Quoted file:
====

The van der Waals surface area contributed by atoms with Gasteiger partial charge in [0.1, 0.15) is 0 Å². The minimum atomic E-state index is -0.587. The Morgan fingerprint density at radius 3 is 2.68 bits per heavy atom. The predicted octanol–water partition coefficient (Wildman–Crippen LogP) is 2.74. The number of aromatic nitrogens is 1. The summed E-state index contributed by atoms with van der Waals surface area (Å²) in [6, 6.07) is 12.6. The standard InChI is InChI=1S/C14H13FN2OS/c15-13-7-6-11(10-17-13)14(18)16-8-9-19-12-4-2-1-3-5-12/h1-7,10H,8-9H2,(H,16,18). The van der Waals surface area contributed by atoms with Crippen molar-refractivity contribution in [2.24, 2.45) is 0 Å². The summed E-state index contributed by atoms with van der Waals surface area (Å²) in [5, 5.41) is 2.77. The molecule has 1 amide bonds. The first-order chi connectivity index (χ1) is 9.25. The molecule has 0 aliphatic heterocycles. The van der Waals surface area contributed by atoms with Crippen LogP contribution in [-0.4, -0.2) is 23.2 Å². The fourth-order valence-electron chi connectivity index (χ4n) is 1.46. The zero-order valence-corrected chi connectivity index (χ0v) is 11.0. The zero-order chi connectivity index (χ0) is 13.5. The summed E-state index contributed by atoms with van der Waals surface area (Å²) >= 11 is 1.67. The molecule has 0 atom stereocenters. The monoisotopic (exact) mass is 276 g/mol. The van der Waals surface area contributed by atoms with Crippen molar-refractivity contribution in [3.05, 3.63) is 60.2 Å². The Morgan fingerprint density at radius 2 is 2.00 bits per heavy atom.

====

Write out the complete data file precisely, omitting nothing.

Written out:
The van der Waals surface area contributed by atoms with Gasteiger partial charge in [0.1, 0.15) is 0 Å². The minimum atomic E-state index is -0.587. The Morgan fingerprint density at radius 3 is 2.68 bits per heavy atom. The predicted octanol–water partition coefficient (Wildman–Crippen LogP) is 2.74. The number of aromatic nitrogens is 1. The summed E-state index contributed by atoms with van der Waals surface area (Å²) in [6, 6.07) is 12.6. The standard InChI is InChI=1S/C14H13FN2OS/c15-13-7-6-11(10-17-13)14(18)16-8-9-19-12-4-2-1-3-5-12/h1-7,10H,8-9H2,(H,16,18). The van der Waals surface area contributed by atoms with Crippen molar-refractivity contribution in [2.24, 2.45) is 0 Å². The summed E-state index contributed by atoms with van der Waals surface area (Å²) in [5, 5.41) is 2.77. The molecule has 1 amide bonds. The first-order chi connectivity index (χ1) is 9.25. The molecule has 0 aliphatic heterocycles. The van der Waals surface area contributed by atoms with Crippen LogP contribution in [-0.4, -0.2) is 23.2 Å². The fourth-order valence-electron chi connectivity index (χ4n) is 1.46. The zero-order valence-corrected chi connectivity index (χ0v) is 11.0. The zero-order chi connectivity index (χ0) is 13.5. The summed E-state index contributed by atoms with van der Waals surface area (Å²) >= 11 is 1.67. The molecule has 0 atom stereocenters. The monoisotopic (exact) mass is 276 g/mol. The van der Waals surface area contributed by atoms with Crippen molar-refractivity contribution in [3.05, 3.63) is 60.2 Å². The Morgan fingerprint density at radius 2 is 2.00 bits per heavy atom.